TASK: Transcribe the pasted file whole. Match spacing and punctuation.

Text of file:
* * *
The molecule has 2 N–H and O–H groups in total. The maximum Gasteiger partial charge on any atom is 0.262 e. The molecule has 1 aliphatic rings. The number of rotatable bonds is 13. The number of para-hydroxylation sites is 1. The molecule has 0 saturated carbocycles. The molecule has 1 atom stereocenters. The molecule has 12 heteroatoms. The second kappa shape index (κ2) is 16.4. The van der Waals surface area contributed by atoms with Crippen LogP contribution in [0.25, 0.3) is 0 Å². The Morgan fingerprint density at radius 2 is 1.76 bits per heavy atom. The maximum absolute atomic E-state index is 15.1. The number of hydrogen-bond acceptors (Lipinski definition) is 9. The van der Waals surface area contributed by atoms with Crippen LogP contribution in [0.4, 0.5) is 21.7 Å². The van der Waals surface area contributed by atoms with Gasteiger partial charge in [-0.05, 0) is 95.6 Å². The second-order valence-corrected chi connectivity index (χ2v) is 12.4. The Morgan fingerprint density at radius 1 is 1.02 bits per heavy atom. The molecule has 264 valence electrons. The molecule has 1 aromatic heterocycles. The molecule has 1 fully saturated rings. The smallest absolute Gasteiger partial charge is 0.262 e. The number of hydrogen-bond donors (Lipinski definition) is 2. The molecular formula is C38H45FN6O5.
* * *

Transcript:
The molecule has 2 N–H and O–H groups in total. The maximum Gasteiger partial charge on any atom is 0.262 e. The molecule has 1 aliphatic rings. The number of rotatable bonds is 13. The number of para-hydroxylation sites is 1. The molecule has 0 saturated carbocycles. The molecule has 1 atom stereocenters. The molecule has 12 heteroatoms. The second kappa shape index (κ2) is 16.4. The van der Waals surface area contributed by atoms with Crippen LogP contribution in [0.25, 0.3) is 0 Å². The Morgan fingerprint density at radius 2 is 1.76 bits per heavy atom. The maximum absolute atomic E-state index is 15.1. The number of hydrogen-bond acceptors (Lipinski definition) is 9. The van der Waals surface area contributed by atoms with Crippen LogP contribution in [0.4, 0.5) is 21.7 Å². The van der Waals surface area contributed by atoms with Gasteiger partial charge in [-0.05, 0) is 95.6 Å². The second-order valence-corrected chi connectivity index (χ2v) is 12.4. The Morgan fingerprint density at radius 1 is 1.02 bits per heavy atom. The molecule has 264 valence electrons. The molecule has 1 aromatic heterocycles. The molecule has 1 fully saturated rings. The smallest absolute Gasteiger partial charge is 0.262 e. The number of hydrogen-bond donors (Lipinski definition) is 2. The molecular formula is C38H45FN6O5.